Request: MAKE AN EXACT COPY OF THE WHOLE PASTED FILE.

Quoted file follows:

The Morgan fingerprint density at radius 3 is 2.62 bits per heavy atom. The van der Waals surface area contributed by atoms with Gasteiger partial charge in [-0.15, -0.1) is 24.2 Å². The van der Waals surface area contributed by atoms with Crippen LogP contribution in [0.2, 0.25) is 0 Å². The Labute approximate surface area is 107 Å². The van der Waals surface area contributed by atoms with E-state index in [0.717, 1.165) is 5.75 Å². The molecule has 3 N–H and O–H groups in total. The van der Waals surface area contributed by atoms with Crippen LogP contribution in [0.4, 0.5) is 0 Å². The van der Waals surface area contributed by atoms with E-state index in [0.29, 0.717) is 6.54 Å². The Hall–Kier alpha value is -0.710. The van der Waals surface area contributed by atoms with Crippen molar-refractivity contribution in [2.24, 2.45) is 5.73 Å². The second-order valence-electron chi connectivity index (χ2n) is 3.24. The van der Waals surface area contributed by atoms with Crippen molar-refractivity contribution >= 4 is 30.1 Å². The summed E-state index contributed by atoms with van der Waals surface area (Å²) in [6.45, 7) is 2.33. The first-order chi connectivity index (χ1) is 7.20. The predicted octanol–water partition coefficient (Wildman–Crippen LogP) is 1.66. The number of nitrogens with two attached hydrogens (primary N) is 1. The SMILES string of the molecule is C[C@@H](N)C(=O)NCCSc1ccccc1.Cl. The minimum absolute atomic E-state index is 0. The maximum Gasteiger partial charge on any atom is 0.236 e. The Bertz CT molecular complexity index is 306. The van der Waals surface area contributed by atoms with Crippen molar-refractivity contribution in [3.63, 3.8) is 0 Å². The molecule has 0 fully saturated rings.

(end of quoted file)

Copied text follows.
The Morgan fingerprint density at radius 3 is 2.62 bits per heavy atom. The van der Waals surface area contributed by atoms with Gasteiger partial charge in [-0.15, -0.1) is 24.2 Å². The van der Waals surface area contributed by atoms with Crippen LogP contribution in [0.2, 0.25) is 0 Å². The Labute approximate surface area is 107 Å². The van der Waals surface area contributed by atoms with E-state index in [0.717, 1.165) is 5.75 Å². The molecule has 3 N–H and O–H groups in total. The van der Waals surface area contributed by atoms with Crippen LogP contribution in [0.4, 0.5) is 0 Å². The van der Waals surface area contributed by atoms with E-state index in [0.29, 0.717) is 6.54 Å². The Hall–Kier alpha value is -0.710. The van der Waals surface area contributed by atoms with Crippen molar-refractivity contribution in [2.24, 2.45) is 5.73 Å². The second-order valence-electron chi connectivity index (χ2n) is 3.24. The van der Waals surface area contributed by atoms with Crippen molar-refractivity contribution >= 4 is 30.1 Å². The summed E-state index contributed by atoms with van der Waals surface area (Å²) in [6.45, 7) is 2.33. The first-order chi connectivity index (χ1) is 7.20. The predicted octanol–water partition coefficient (Wildman–Crippen LogP) is 1.66. The number of nitrogens with two attached hydrogens (primary N) is 1. The SMILES string of the molecule is C[C@@H](N)C(=O)NCCSc1ccccc1.Cl. The minimum absolute atomic E-state index is 0. The maximum Gasteiger partial charge on any atom is 0.236 e. The Bertz CT molecular complexity index is 306. The van der Waals surface area contributed by atoms with Crippen molar-refractivity contribution in [3.63, 3.8) is 0 Å². The molecule has 0 fully saturated rings.